The percentage of Americans living in poverty rose from a record low last year, with 3.3 million additional people being impoverished as Covid-19 restrictions wiped out more than a decade’s worth of economic gains.
An estimated 11.4% of Americans, or around 37.2 million people, lived below the poverty line in 2020, up from 10.5% the previous year, the US Census Bureau said on Tuesday. Median household income dropped 2.9% to $67,521 a year, marking the first statistically significant decline since 2011.
US poverty had been trending downward for five straight years, including the first three years of President Donald Trump’s administration, and reached the lowest level in six decades of record-keeping in 2019. But those gains fell by the wayside as states shut down businesses in an attempt to slow the spread of Covid-19.
In just a four-week period in March and April of 2020, about 26 million Americans lost their jobs, exceeding the 22 million jobs that had been created since the economic collapse of 2007-2009. For all of last year, the number of full-time workers tumbled by about 13.7 million, the largest such decline on record, the Census Bureau said.
The average US poverty threshold for a family of four last year was a yearly income of $26,496. An estimated 14.8% of American families with children, or 5.6 million households, had food insecurity in 2020, up from 13.6% the previous year, according to the report.
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However, the Census Bureau noted that when government handouts were factored in – including Covid-19 stimulus checks and supplemental unemployment benefits – fewer Americans were actually living in poverty. The so-called supplemental poverty measure (SPM) fell to 9.1% in 2020 from 11.7% in 2019.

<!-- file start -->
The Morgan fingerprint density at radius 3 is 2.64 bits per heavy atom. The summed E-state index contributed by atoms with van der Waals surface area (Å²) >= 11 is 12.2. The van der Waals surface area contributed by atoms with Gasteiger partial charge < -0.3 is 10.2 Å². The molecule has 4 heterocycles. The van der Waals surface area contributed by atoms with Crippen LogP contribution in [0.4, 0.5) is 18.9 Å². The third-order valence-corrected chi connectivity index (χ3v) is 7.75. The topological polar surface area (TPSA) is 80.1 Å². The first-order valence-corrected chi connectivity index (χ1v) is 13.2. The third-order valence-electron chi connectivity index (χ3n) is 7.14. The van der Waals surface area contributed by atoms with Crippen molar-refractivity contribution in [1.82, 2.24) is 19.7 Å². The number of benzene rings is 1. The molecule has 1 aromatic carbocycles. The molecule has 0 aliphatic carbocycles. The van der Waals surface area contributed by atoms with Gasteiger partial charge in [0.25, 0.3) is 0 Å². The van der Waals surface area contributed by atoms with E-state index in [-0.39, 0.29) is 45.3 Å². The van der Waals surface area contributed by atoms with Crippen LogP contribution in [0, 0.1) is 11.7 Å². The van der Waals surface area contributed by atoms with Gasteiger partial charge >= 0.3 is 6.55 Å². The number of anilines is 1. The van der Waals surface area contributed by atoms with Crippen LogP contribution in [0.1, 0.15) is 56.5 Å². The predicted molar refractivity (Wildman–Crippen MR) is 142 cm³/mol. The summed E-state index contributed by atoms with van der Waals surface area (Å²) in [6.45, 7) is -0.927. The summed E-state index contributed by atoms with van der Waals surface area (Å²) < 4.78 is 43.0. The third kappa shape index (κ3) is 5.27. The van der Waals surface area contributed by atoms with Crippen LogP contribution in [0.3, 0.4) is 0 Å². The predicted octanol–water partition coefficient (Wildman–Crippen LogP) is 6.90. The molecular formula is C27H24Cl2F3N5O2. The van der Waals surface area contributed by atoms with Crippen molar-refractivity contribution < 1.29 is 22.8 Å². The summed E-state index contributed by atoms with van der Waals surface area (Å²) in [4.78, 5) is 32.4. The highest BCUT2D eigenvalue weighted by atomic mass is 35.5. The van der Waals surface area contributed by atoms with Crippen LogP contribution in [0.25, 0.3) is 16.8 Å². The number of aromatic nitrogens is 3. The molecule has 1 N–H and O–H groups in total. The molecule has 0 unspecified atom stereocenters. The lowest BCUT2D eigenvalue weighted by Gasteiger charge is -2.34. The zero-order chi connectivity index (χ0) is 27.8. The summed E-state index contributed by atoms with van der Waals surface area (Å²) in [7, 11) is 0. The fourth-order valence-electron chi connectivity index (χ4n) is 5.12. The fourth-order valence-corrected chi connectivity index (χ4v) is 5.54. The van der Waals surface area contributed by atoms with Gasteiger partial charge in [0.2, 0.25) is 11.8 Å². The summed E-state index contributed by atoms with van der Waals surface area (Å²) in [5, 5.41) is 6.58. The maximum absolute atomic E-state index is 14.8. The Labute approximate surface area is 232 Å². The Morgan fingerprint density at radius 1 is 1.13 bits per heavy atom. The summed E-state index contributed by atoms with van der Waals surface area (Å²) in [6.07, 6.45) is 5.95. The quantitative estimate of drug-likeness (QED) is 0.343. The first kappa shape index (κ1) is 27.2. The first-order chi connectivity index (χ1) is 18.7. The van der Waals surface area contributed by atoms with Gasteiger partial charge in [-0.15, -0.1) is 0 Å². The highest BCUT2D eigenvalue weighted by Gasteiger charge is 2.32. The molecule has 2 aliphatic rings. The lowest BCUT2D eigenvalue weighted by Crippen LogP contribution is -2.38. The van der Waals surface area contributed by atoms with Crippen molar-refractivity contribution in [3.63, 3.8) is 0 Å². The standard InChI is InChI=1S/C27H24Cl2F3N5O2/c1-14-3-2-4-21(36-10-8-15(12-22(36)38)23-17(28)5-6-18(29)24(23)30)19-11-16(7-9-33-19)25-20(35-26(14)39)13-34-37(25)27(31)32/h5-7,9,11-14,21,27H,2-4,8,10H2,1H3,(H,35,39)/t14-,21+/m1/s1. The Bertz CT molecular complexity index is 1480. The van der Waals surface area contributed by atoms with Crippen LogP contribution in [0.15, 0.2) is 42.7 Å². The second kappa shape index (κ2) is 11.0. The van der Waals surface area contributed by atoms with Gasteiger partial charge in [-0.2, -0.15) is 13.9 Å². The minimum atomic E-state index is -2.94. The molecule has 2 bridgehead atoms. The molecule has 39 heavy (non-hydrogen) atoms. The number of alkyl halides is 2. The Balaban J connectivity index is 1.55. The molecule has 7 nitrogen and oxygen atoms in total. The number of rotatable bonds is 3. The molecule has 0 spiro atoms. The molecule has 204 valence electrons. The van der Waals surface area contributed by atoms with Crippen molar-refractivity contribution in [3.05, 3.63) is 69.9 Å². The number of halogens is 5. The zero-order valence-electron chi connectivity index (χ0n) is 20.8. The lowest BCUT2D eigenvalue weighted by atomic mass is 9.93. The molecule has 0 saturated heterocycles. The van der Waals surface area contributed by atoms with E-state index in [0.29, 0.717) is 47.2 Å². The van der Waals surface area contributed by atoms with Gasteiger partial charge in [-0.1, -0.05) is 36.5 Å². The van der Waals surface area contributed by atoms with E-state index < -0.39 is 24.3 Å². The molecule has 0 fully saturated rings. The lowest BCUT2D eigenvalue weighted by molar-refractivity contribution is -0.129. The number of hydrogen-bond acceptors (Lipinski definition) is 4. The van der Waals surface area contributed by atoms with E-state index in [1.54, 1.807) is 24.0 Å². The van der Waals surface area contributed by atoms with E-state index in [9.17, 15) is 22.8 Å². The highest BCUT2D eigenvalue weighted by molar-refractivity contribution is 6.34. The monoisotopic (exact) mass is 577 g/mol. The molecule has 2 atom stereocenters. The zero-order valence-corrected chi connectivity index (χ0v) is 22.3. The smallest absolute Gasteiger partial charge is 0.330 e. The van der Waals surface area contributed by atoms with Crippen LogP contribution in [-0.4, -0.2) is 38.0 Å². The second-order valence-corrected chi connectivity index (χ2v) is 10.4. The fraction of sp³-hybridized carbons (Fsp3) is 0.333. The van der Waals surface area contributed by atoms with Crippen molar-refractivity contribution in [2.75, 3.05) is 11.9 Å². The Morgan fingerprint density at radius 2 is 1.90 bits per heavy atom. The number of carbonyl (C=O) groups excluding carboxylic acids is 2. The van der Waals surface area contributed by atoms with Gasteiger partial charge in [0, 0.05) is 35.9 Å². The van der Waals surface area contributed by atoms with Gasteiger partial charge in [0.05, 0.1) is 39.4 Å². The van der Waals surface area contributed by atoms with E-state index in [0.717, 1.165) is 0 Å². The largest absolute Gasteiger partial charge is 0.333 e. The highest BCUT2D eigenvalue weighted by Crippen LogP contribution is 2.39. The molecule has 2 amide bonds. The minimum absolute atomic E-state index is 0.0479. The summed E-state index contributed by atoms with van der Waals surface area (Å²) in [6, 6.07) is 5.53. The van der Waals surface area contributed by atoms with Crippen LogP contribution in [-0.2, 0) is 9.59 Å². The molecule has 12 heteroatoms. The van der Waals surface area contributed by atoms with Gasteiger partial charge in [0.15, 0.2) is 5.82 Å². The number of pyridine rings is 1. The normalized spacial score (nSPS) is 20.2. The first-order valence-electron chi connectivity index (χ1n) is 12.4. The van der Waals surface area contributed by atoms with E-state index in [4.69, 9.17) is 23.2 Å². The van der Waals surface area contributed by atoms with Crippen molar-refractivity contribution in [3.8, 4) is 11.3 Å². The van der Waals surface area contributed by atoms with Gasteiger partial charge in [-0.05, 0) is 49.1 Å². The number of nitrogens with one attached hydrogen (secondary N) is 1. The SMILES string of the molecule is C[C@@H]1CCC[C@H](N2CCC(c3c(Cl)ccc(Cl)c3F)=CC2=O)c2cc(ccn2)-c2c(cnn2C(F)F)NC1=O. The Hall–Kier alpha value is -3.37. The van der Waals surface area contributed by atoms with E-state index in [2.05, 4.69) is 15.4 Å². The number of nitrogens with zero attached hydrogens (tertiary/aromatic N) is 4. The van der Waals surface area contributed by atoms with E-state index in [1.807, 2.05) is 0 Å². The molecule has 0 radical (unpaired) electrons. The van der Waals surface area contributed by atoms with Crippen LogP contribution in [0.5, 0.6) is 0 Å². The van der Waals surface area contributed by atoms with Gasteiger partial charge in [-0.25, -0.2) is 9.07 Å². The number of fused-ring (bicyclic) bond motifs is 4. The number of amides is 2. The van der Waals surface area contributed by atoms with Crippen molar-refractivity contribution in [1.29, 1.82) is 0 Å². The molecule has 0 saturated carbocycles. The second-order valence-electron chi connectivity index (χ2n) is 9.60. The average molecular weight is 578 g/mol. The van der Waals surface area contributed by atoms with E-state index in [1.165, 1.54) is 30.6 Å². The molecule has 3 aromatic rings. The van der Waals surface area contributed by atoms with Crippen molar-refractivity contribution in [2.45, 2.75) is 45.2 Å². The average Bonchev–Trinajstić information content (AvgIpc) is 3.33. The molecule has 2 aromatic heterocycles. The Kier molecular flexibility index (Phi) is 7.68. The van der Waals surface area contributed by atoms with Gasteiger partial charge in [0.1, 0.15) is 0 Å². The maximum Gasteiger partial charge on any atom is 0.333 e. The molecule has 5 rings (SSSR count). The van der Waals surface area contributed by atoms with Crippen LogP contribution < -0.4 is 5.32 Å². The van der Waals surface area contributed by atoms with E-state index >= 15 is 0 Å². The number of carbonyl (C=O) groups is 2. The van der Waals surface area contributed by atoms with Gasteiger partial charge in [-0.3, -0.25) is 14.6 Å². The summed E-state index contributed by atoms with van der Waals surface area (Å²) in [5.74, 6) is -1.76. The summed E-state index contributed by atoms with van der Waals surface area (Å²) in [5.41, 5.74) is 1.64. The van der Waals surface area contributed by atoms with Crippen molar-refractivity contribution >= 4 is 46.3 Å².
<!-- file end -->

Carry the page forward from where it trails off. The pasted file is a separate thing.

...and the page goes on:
In fact, the economy was so reliant on government checks last year that the SPM was lower than the official poverty rate for the first time in history. The SPM also includes necessary expenses – such as taxes, health insurance premiums and childcare costs – so it’s normally higher than the standard poverty measure.
With the federal government essentially paying millions of people to stay home in 2020, the US national debt ballooned to $19.6 trillion. Put another way, from the country’s founding through 2019, Washington accumulated $16.8 trillion in debt, but it took just one year to add another $2.8 trillion.
And now that the supplemental jobless benefits and stimulus checks have run out, the US economy remains 5.3 million jobs short of where it stood before the pandemic began.
A decade on from enactment of Obamacare, 28 million Americans had no health insurance coverage in 2020, the Census Bureau said. An estimated 91.4% of US residents had coverage for at least part of the year.